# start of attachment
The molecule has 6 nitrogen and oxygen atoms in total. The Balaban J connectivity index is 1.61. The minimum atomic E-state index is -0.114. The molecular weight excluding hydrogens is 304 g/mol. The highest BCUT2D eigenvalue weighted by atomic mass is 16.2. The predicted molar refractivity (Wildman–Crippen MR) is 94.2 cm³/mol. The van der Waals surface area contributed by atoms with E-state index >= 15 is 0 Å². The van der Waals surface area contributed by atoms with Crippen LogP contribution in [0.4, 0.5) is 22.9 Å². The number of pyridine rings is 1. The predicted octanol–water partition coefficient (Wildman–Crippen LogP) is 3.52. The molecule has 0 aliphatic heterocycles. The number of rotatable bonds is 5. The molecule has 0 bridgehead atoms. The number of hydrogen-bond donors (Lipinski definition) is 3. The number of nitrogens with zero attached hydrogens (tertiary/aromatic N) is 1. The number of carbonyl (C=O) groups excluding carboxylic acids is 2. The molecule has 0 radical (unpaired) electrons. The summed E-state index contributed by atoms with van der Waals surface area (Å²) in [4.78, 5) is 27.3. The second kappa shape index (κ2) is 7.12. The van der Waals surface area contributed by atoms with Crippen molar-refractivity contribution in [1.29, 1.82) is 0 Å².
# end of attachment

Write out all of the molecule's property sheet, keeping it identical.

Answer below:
The molecule has 6 nitrogen and oxygen atoms in total. The Balaban J connectivity index is 1.61. The minimum atomic E-state index is -0.114. The molecular weight excluding hydrogens is 304 g/mol. The highest BCUT2D eigenvalue weighted by atomic mass is 16.2. The predicted molar refractivity (Wildman–Crippen MR) is 94.2 cm³/mol. The van der Waals surface area contributed by atoms with E-state index >= 15 is 0 Å². The van der Waals surface area contributed by atoms with Crippen LogP contribution in [0.4, 0.5) is 22.9 Å². The number of pyridine rings is 1. The predicted octanol–water partition coefficient (Wildman–Crippen LogP) is 3.52. The molecule has 0 aliphatic heterocycles. The number of rotatable bonds is 5. The molecule has 0 bridgehead atoms. The number of hydrogen-bond donors (Lipinski definition) is 3. The number of nitrogens with zero attached hydrogens (tertiary/aromatic N) is 1. The number of carbonyl (C=O) groups excluding carboxylic acids is 2. The molecule has 0 radical (unpaired) electrons. The summed E-state index contributed by atoms with van der Waals surface area (Å²) in [4.78, 5) is 27.3. The second kappa shape index (κ2) is 7.12. The van der Waals surface area contributed by atoms with Crippen molar-refractivity contribution in [1.29, 1.82) is 0 Å².